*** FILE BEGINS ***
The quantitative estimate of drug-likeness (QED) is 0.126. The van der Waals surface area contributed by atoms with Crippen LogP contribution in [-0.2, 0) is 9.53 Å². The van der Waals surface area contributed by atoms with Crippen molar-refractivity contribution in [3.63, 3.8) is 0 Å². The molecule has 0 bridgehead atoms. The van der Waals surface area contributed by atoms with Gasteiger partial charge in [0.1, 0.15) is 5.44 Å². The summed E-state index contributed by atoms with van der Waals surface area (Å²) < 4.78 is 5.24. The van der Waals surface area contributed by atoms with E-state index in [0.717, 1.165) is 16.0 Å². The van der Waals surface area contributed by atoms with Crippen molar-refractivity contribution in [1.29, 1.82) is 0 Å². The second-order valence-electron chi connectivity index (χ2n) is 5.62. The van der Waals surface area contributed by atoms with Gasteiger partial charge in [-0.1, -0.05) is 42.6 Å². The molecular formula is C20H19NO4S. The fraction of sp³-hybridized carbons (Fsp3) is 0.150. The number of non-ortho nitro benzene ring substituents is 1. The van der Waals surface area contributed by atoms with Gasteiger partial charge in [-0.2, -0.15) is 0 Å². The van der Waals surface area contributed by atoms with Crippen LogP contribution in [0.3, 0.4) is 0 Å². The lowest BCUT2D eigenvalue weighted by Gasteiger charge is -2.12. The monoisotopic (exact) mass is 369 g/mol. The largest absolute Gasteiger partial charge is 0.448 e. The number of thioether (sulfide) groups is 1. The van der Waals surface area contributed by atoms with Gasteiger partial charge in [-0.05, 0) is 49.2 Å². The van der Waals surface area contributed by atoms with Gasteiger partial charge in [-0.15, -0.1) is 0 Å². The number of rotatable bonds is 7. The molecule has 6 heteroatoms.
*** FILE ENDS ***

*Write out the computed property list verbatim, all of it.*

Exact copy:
The quantitative estimate of drug-likeness (QED) is 0.126. The van der Waals surface area contributed by atoms with Crippen LogP contribution in [-0.2, 0) is 9.53 Å². The van der Waals surface area contributed by atoms with Crippen molar-refractivity contribution in [3.63, 3.8) is 0 Å². The molecule has 0 bridgehead atoms. The van der Waals surface area contributed by atoms with Gasteiger partial charge in [0.1, 0.15) is 5.44 Å². The summed E-state index contributed by atoms with van der Waals surface area (Å²) < 4.78 is 5.24. The van der Waals surface area contributed by atoms with E-state index in [0.717, 1.165) is 16.0 Å². The van der Waals surface area contributed by atoms with Crippen molar-refractivity contribution in [1.29, 1.82) is 0 Å². The second-order valence-electron chi connectivity index (χ2n) is 5.62. The van der Waals surface area contributed by atoms with Gasteiger partial charge in [-0.1, -0.05) is 42.6 Å². The molecular formula is C20H19NO4S. The fraction of sp³-hybridized carbons (Fsp3) is 0.150. The number of non-ortho nitro benzene ring substituents is 1. The van der Waals surface area contributed by atoms with Gasteiger partial charge in [-0.2, -0.15) is 0 Å². The van der Waals surface area contributed by atoms with Crippen LogP contribution in [0.3, 0.4) is 0 Å². The lowest BCUT2D eigenvalue weighted by Gasteiger charge is -2.12. The monoisotopic (exact) mass is 369 g/mol. The largest absolute Gasteiger partial charge is 0.448 e. The number of thioether (sulfide) groups is 1. The van der Waals surface area contributed by atoms with Gasteiger partial charge in [-0.05, 0) is 49.2 Å². The van der Waals surface area contributed by atoms with Gasteiger partial charge in [-0.15, -0.1) is 0 Å². The number of rotatable bonds is 7. The molecule has 6 heteroatoms.